Una Mullally: AI comes hardwired with human bias

Unconscious prejudice pervades even the most conscientiously-constructed algorithms

“We are told that technology and algorithms are somehow exempt from human flaws, are clinically unbiased and coldly fair. But that is not so.”

“We are told that technology and algorithms are somehow exempt from human flaws, are clinically unbiased and coldly fair. But that is not so.”

On Friday, I was reading about one ethical policing conundrum in the form of the ongoing saga of Garda whistleblower Maurice McCabe, while pondering another ethical law-enforcement conundrum, the growth of predictive policing, at a conference in Rotterdam on data and privacy organised by the Goethe Institute, where I was giving a talk on algorithms in daily life.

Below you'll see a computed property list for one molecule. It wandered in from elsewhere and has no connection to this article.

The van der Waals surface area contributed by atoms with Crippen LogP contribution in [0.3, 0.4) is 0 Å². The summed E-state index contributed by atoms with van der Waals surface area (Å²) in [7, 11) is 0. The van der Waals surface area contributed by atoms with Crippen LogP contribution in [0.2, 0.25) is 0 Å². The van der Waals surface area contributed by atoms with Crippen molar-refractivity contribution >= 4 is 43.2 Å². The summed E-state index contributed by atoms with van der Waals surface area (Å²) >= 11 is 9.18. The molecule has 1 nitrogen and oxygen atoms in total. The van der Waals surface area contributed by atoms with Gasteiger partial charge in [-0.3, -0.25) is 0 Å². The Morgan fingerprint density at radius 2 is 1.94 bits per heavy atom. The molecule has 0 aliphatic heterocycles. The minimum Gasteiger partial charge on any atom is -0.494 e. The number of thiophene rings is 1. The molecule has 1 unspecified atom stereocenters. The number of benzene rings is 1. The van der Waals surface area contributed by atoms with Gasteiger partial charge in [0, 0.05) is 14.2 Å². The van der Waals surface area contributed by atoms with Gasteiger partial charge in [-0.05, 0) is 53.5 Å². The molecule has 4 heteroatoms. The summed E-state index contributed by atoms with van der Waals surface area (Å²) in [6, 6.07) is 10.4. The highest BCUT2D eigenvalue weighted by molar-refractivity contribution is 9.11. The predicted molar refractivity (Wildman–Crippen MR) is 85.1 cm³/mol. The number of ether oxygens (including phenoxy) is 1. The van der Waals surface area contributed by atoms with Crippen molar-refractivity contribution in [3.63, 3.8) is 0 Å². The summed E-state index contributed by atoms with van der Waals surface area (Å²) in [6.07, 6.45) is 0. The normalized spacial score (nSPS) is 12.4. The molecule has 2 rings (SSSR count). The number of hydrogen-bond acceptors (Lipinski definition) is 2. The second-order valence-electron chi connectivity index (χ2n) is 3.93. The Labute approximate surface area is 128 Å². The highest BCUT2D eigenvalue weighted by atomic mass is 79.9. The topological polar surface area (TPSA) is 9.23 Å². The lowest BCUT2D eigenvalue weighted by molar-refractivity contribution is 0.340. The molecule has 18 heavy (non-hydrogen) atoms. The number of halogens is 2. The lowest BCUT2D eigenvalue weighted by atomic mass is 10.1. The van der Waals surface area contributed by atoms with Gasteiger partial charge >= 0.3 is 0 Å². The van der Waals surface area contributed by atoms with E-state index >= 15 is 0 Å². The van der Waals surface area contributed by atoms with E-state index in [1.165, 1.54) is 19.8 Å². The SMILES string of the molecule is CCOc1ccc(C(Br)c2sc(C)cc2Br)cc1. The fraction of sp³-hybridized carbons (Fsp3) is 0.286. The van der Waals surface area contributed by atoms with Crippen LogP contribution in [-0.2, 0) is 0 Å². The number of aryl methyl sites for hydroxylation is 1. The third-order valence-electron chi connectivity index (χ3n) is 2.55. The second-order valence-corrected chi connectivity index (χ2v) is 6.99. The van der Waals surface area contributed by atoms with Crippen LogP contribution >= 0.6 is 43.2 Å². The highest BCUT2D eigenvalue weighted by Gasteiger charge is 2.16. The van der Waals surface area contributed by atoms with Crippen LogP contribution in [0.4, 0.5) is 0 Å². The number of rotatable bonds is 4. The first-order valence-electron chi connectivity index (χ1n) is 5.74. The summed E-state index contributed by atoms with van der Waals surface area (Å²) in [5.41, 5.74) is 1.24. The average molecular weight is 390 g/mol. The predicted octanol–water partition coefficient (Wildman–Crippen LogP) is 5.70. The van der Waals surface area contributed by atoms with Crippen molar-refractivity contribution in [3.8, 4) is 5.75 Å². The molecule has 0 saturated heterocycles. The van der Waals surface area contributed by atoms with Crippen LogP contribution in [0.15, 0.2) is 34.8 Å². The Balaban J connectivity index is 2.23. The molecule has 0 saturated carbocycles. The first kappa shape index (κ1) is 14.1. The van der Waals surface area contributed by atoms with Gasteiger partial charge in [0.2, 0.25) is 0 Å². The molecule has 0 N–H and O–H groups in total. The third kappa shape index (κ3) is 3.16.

One of the speakers was Prof Charles Raab, co-chair of the UK Independent Digital Ethics Panel for Policing, “a formal mechanism by which law-enforcement agencies can test ethical boundaries for policing an increasingly complex and digitised Britain”. There’s something reassuring about the fact that such a group exists in Britain, and something daunting about the fact that many other nations are so far from that level of awareness about the impact predictive policing and algorithms in policing and in the criminal justice system will have on our lives.

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